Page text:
Audit Division

Audit Summary

Department of Museums, Library and Arts

State Council on the Arts

Report LA98-1

Results in Brief

Although the State Council on the Arts has some controls over the grant process, it has not established written procedures that address monitoring, accounting, and reporting of grant activity. As a result, the Council's procedures do not ensure compliance with state and federal requirements. In addition, the Agency inconsistently recorded operating and grant transactions, and failed to document that key elements of the grant process took place. Because of these weaknesses, the Council could benefit by requesting assistance from the Office of Financial Management, Training and Controls.

Principal Findings

1. The Council has not developed written accounting procedures or allocation methods to ensure the proper recording of grant transactions, nor does it maintain documentation supporting the allocations made. We found administrative expenditures were inconsistently recorded in operating and grant categories, while payments to grantees were often commingled with other unrelated grantees. (page 9)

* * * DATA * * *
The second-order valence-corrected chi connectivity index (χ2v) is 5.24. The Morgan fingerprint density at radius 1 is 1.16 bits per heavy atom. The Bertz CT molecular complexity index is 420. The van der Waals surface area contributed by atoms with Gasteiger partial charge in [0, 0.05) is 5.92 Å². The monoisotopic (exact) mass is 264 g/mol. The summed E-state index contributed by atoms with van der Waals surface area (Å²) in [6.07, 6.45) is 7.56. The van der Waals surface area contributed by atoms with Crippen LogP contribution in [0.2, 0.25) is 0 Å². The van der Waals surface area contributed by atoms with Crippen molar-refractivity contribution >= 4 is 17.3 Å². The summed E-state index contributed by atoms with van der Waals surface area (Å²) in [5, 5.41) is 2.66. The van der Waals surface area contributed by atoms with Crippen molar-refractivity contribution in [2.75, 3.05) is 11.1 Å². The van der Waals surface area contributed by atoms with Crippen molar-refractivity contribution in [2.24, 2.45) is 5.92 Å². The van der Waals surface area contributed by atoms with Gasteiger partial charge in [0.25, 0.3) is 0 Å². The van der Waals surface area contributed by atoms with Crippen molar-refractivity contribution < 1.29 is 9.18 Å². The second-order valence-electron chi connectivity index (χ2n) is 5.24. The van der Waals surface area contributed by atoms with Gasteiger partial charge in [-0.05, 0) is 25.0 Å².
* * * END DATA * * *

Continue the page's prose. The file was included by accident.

2. Charging administrative expenses to various categories avoids procedures established for revising agency work programs when state budgeted monies are exhausted. For instance, if the Council had not allocated certain travel and telephone costs, it would have over expended the travel and operating allotments as approved by the Legislature. (page 10)

3. The Council does not maintain documentation supporting its federal reimbursement calculations. The Council also has not developed written procedures to ensure the accurate and consistent calculation of cost reimbursements and the preparation of federal reports. As a result, we were unable to verify the accuracy of expenditures reported on the federal reports. (page 10)

4. Most of the 15 grants we examined did not have evidence of periodic monitoring of grantee progress or compliance with financial requirements. (page 11)

5. The Council does not always review grantee draw-down requests. Six of 15 grantee draw-down requests did not have evidence of the Council's review. In one case, the Council mistakenly paid $300 more than the authorized award amount. (page 12)